Gauge blocks simplify bit setups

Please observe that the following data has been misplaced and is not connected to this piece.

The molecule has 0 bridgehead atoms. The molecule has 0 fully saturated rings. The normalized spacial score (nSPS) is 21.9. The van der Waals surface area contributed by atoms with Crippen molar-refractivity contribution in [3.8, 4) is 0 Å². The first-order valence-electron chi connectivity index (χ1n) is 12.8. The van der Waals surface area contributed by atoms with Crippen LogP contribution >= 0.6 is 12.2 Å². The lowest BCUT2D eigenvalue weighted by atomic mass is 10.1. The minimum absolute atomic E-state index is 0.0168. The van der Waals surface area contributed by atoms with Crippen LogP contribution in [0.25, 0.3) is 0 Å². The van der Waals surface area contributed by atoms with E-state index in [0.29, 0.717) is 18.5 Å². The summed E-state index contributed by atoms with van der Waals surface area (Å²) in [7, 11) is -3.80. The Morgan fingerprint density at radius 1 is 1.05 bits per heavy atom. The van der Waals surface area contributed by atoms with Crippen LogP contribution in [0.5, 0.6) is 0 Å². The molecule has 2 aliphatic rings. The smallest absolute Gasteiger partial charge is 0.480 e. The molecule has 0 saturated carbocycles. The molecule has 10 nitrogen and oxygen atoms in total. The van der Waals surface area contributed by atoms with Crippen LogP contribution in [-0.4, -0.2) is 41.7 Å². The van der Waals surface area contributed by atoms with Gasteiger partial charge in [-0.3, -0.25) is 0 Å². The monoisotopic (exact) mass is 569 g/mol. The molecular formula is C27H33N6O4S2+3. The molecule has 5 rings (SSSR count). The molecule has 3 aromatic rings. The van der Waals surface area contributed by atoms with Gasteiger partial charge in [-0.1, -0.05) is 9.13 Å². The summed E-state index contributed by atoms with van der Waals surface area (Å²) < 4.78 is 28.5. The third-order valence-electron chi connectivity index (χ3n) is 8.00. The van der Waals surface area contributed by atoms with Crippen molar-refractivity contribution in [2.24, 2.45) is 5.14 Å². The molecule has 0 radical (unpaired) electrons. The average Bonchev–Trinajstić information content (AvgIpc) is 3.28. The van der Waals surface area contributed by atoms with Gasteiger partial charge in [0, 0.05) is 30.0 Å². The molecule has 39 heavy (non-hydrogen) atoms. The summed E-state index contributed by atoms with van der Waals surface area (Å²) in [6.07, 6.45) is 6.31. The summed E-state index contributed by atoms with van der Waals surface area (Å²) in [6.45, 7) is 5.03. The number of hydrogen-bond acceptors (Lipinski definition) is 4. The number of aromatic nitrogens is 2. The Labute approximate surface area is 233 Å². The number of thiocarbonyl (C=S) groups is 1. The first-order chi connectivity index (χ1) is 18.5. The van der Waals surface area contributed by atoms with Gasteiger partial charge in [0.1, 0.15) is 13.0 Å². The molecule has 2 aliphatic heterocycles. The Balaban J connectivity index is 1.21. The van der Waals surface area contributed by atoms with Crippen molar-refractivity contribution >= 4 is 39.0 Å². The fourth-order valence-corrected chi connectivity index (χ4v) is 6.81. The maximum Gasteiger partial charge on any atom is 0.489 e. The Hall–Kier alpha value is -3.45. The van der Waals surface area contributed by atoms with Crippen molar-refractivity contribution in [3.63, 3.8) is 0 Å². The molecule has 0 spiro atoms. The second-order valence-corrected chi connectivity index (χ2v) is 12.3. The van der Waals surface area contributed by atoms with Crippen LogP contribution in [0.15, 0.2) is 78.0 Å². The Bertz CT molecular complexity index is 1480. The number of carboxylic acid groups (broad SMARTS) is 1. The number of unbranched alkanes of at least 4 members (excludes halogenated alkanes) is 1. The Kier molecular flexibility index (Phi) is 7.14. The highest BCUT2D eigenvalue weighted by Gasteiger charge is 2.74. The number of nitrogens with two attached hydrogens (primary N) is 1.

Have you ever painstakingly set a bit height, only to find that you needed to return to it later? Making individual gauge blocks for rail-and-stile, raised-panel, finger-joint, and profiling bits saves setup time. You can rout them from medium-density fiberboard or hardwood, but ultra-high molecular-weight (UHMW) polyethylene, shown left, makes a more stable block. (Assortment no. 143291, from Woodcraft, 800-225-1153 or woodcraft.com.)From stock planed to the same thickness as your project parts, cut blanks at least 4" wide and 6–8" long. Next, set up the bit in the router table and make test cuts in scrap to fine-tune the height. After routing project parts, rout the same profile on a gauge-block blank. Repeat for the mating bit, if needed. Then rip the gauge blocks to about 1 1/2" wide, and label them with the bit profile and stock thickness.To use the gauge blocks, chuck a bit into a table-mounted router and raise it to roughly the correct height. Place the gauge block with the mating profile beside the bit. Then raise or lower the bit until it slides into the routed profile on the block, as shown below left, and lock the height. You'll still need to test-cut scrap for a dead-on fit, but the gauge blocks will make that go a lot faster.